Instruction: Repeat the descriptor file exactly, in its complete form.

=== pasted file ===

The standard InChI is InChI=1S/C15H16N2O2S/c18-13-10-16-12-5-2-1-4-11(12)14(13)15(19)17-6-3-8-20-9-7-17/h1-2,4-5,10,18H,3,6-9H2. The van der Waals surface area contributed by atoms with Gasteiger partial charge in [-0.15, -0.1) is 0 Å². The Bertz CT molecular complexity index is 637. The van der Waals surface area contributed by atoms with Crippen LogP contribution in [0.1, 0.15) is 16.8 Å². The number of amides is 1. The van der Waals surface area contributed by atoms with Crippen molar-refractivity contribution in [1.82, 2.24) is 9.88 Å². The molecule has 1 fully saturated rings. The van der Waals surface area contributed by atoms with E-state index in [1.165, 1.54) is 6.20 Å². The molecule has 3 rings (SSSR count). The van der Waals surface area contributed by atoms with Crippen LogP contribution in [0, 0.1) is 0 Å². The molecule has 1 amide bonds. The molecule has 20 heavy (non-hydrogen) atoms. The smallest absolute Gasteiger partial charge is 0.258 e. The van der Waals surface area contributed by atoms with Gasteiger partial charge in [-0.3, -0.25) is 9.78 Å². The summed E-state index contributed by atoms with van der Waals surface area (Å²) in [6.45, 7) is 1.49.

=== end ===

The standard InChI is InChI=1S/C15H16N2O2S/c18-13-10-16-12-5-2-1-4-11(12)14(13)15(19)17-6-3-8-20-9-7-17/h1-2,4-5,10,18H,3,6-9H2. The van der Waals surface area contributed by atoms with Gasteiger partial charge in [-0.15, -0.1) is 0 Å². The Bertz CT molecular complexity index is 637. The van der Waals surface area contributed by atoms with Crippen LogP contribution in [0.1, 0.15) is 16.8 Å². The number of amides is 1. The van der Waals surface area contributed by atoms with Crippen molar-refractivity contribution in [1.82, 2.24) is 9.88 Å². The molecule has 1 fully saturated rings. The van der Waals surface area contributed by atoms with E-state index in [1.165, 1.54) is 6.20 Å². The molecule has 3 rings (SSSR count). The van der Waals surface area contributed by atoms with Crippen LogP contribution in [0, 0.1) is 0 Å². The molecule has 1 amide bonds. The molecule has 20 heavy (non-hydrogen) atoms. The smallest absolute Gasteiger partial charge is 0.258 e. The van der Waals surface area contributed by atoms with Gasteiger partial charge in [-0.3, -0.25) is 9.78 Å². The summed E-state index contributed by atoms with van der Waals surface area (Å²) in [6.45, 7) is 1.49.